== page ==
It’s not ideal being outside of South Africa and I’m unbelievably proud to call myself South African. Until you leave these shores, you never know what you’re missing, but I’m very happy where I am in France. The language is tough and sometimes if they talk too fast then you lose it, but luckily there are a lot of internationals at Toulon. It’s taught me to become a lot more independent. Driving on the right-hand side of the road takes some getting used to and I’ve stalled a couple of times! But staying on the French Riviera is pretty positive and a happy player is an in-form player.

It was a pretty special end to the season in France after I was a bit frustrated at the beginning. I was injured after the Rugby Championship, four months out, and then I was injured again on the end-of-year tour for another two weeks. So to come back and play a part in the finals was very special.

It was fantastic playing alongside Jonny Wilkinson and seeing the way he bowed out, there was no better way to end his career.

 

Those successes must fill you with a lot of confidence for the season ahead?

We have a lot to build on but there’s been a change in format in the Heineken Cup plus the Top 14 is 28 games against tough opposition every week. I went over to France to win trophies and I didn’t think it would happen as quickly as it did. So the foundation has been laid, I have a couple of years left with Toulon and I hope to contribute to even more trophies.

 

Was it a tough challenge coming to France and playing in those finals in your first season over there?

Experience plays a big part. I’ve played 90-odd Tests, so you learn how to bring something else out on the big occasions. Plus I had 11 amazing seasons in South Africa, good and bad times, and winning trophies from the Vodacom Cup to Currie Cup, SuperRugby and the Tri-Nations.

So I was happy to experience something different in France, I didn’t want to get stuck in a rut, you want to learn how to deal with new environments and challenges.

 

What are your future ambitions in terms of South Africa?

I hope to play more than a hundred Tests for the Springboks, play international rugby for another year or two. There are those elusive couple of tries for the world record and I’d love to achieve 100 caps. To be part of the 2015 World Cup is the short-term goal. It has without a doubt been the proudest moments of my career to pull that jersey over my head, but a lot still has to happen for me to reach those landmarks. But I’m going to push myself harder and further.

 

What’s the mood like in the Springbok camp at the moment?

Heyneke Meyer and his team are working towards something special. There are very exciting youngsters in the team and old heads who know the ropes. I hope to contribute to that journey, there were those two losses to New Zealand last year and we hope to rectify that in the Rugby Championship.

This Springbok side is heading towards one of the best I’ve been involved with, the foundation has been laid and a great atmosphere has been created. This is one of the happiest teams I’ve been involved with, thanks to Heyneke Meyer, who has put the onus on the individual.

2009 was a phenomenal year and we’re growing ever closer to that with a mix of the older guys and the newer combinations. We’re definitely heading the right way, we can only get better because the competition for places is high. You’re not sure of getting your place back these days if you sit out.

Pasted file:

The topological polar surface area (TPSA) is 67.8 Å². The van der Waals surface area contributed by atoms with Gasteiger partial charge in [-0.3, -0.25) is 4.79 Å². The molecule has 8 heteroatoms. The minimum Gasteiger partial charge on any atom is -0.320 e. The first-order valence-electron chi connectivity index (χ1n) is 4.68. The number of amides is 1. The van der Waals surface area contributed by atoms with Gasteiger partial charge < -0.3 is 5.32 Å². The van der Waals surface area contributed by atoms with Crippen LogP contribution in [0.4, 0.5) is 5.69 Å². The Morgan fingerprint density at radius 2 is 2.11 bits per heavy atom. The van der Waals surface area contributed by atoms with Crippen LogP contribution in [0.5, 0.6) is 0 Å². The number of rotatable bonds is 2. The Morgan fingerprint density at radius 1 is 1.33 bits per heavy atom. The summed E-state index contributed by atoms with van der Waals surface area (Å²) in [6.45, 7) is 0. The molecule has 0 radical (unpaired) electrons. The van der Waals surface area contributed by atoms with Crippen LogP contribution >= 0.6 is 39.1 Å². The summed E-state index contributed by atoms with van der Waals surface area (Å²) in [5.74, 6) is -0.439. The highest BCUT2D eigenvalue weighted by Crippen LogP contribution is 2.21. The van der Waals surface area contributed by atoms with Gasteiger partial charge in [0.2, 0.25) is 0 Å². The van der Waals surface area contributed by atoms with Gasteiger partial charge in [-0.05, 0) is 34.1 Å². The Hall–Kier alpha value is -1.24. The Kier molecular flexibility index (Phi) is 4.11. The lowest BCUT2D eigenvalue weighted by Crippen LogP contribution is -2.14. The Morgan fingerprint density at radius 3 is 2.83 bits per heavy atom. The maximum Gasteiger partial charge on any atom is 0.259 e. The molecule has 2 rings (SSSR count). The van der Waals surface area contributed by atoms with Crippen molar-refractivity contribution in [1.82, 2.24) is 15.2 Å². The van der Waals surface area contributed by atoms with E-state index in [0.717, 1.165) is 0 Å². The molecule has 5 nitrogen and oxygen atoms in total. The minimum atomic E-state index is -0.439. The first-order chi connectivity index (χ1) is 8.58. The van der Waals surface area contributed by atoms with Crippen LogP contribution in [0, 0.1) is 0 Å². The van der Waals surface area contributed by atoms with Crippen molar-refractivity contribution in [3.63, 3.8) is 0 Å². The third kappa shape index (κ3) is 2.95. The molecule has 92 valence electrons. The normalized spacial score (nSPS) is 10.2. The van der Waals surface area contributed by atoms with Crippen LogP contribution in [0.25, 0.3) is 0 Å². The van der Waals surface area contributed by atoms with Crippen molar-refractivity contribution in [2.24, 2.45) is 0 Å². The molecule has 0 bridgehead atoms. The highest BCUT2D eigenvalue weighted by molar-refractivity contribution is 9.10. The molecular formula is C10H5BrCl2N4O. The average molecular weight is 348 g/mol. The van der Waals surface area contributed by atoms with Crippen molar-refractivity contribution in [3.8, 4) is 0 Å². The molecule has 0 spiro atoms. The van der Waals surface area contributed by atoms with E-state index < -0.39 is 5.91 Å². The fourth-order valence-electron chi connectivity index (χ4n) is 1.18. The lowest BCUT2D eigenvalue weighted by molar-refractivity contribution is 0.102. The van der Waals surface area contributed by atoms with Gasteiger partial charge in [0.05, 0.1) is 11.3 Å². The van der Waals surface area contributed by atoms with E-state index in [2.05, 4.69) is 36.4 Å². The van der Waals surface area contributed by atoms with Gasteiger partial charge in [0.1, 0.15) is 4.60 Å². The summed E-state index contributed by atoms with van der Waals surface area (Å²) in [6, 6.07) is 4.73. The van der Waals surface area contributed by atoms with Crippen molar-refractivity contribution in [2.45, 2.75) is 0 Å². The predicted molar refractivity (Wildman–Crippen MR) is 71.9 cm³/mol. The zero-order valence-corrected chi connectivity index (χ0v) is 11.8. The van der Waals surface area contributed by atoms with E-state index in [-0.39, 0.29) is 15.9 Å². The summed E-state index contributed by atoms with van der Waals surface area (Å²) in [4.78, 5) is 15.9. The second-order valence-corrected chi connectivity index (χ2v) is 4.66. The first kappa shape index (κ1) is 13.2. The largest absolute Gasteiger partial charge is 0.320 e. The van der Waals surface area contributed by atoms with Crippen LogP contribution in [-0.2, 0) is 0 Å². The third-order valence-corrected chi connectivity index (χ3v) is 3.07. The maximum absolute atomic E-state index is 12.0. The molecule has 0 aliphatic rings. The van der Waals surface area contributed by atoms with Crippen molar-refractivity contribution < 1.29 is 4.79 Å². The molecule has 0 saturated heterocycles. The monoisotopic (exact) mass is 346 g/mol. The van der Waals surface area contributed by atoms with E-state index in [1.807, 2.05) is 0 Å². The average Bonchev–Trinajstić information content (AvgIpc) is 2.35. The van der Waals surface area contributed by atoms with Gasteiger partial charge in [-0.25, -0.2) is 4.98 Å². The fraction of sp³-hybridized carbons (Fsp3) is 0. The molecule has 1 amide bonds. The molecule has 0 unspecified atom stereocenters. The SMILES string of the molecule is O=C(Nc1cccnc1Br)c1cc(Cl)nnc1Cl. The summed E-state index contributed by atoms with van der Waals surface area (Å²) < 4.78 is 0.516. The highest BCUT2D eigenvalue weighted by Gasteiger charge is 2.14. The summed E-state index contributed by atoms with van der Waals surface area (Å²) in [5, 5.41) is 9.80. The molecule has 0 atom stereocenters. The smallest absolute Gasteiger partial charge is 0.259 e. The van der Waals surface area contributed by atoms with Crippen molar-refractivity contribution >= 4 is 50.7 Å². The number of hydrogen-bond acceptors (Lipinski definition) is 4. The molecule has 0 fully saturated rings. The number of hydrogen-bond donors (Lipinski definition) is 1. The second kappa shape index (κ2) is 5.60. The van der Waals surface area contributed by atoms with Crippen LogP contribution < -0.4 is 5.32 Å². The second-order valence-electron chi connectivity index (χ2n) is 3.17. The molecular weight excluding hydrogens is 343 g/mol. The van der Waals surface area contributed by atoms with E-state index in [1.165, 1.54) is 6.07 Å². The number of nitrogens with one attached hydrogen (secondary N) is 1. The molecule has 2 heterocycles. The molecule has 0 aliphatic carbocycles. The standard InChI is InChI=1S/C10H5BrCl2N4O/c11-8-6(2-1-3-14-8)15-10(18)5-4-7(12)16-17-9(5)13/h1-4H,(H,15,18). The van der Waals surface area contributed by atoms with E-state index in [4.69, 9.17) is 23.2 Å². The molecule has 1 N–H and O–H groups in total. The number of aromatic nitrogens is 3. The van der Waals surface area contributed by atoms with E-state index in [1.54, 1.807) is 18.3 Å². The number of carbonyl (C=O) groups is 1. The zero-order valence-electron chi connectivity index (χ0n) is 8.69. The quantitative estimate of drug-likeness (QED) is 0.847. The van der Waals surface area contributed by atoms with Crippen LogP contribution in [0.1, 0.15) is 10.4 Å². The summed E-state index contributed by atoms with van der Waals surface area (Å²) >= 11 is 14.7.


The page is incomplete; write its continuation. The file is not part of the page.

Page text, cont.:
Willie le Roux was sensational in the June Tests, what’s it like playing next to him?

Willie is very exciting. Three years ago we played against him at Western Province when he was playing for Boland and it’s fantastic how he has embraced his opportunity with the Cheetahs. Cornal Hendricks too, came from Sevens and has had a huge impact with the Cheetahs.

Willie is a fantastic playmaker, probably up there with the best one or two fullbacks in the world. Hopefully I can be at the end of a few more of his final passes!

 

What are your future goals with Toulon?

After 11 seasons in South Africa which were the best times of my life, I want to leave the Toulon jersey in a better shape than I found it. I want to give my most for Toulon and South Africa.

 

How is your relationship with Mourad Boudjellal?

Mourad must take a lot of the credit for our success. He has put a lot of money into Toulon, he’s a staunch Toulon rugby man and he backed players even though people thought they were at the end of their careers. He took Toulon up from the second division with players like Tana Umaga, Victor Matfield, George Gregan and Andrew Mehrtens and now he’s developed a side of world-beaters.

To be double champions is pretty special and he must take credit for that, without him it would not have happened.

Mourad does not speak that much English so we haven’t had many conversations, but he’s as passionate as you can get about rugby. He does the Pilou Pilou for us when things go well.

 

There was talk about you representing South Africa at the Commonwealth Games Sevens, what happened there?

I’m very disappointed I won’t be going to the Commonwealth Games, but I understand that I am contracted to Toulon and the Commonwealth Games are not in the Test window. But it would have been fantastic to be part of that.

I went to a couple of training sessions with the Springbok Sevens and I could see their passion and enthusiasm. I’m firmly behind them and they have more than enough talent to do very well.